NASHVILLE (CN) – A man claims U.S. marshals spilled his grandparents’ ashes on the floor of his home in an abusive search for a fugitive who looks nothing like him, and who hadn’t lived there for 5 years.
Bart Pike sued the United States of America in Federal Court for the marshals’ actions in “Operation Falcon,” led by a U.S. marshal with help from state and local police.
Operation Falcon was “a nationwide fugitive apprehension initiative,” aimed primarily at violent criminals, gang members and sex offenders, according to the U.S. Marshals’ website.
In his case, Pike says, it was a boneheaded, abusive raid.
Pike says he “answered the pounding on his front door” in Hendersonville, Tenn., at about 9 a.m. on June 27, 2009, to find a “Task Force” outside, “several police cars and officers.” He opened his door and stepped out onto the porch.
“One of the Task Force members asked if they could come into his home and search it,” the complaint states. “Pike asked them if they had a warrant. The Task Leader replied he had a warrant but refused to show it to Pike. The arrest warrant, obtained by Pike later, named Elwood R. Johnson on a charge of probation violation. The physical description on the arrest warrant is nowhere close to that of Pike. The Task Leader negligently failed to review the physical description of Elwood R. Johnson on the arrest warrant before authorizing other officers to wrongfully trespass into Pike’s home. Before Pike could object further, he was shoved aside and the other officers went into Pike’s home without his permission.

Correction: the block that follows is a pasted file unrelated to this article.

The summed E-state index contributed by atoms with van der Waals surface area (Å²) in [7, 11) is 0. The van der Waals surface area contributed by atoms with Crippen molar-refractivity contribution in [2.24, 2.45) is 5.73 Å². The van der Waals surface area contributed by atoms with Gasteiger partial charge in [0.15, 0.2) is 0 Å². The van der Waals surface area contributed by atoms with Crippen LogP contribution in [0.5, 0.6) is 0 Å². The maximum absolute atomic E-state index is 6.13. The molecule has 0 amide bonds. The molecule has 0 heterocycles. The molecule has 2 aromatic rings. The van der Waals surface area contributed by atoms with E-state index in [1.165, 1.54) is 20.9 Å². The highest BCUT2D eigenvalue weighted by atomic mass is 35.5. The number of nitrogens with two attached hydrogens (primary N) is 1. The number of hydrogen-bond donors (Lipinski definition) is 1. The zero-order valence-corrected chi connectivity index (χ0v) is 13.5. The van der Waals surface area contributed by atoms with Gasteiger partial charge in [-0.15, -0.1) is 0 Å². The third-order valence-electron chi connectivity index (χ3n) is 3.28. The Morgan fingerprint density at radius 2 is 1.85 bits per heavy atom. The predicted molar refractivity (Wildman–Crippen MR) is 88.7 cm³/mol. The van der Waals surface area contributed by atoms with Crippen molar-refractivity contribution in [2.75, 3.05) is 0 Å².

“Pike was told they were looking for a person who had lived in his home about five years before. Pike told them he was not that person and objected to their presence. Pike told the officers that he did not know the person they were looking for and asked the officers to leave.
“The officers ignored Pike’s request for them to leave, and began to search his home. A state trooper negligently broke the remote to Pike’s T.V. set and threw it to the floor. Over Pike’s objection, the officers negligently opened a cremation urn containing Pike’s grandmother’s ashes and a box containing his father’s ashes spilling the contents thereof. The officers tossed about Pike’s bed mattress, negligently tore one of the interior doors of the house off its hinges, and in the process badly damaged Pike’s antique guitar. The negligence of the task leader and officers under his control was the proximate cause of the damage to Pike’s real and personal property.
“After damaging the inside of Pike’s home and his personal property, the officer left, having never obtained Pike’s permission to enter his home and never having shown Pike the supposed warrant.”
Pike says he “sought psychological counseling for his emotional distress.”
He demands $300,000 in damages for trespass, negligence and emotional distress, plus costs.
He is represented by Phillip Davidson, whose law firm did not respond to a request for an interview.
A spokesman for the U.S. Marshals told Courthouse News that the service does not comment on pending litigation.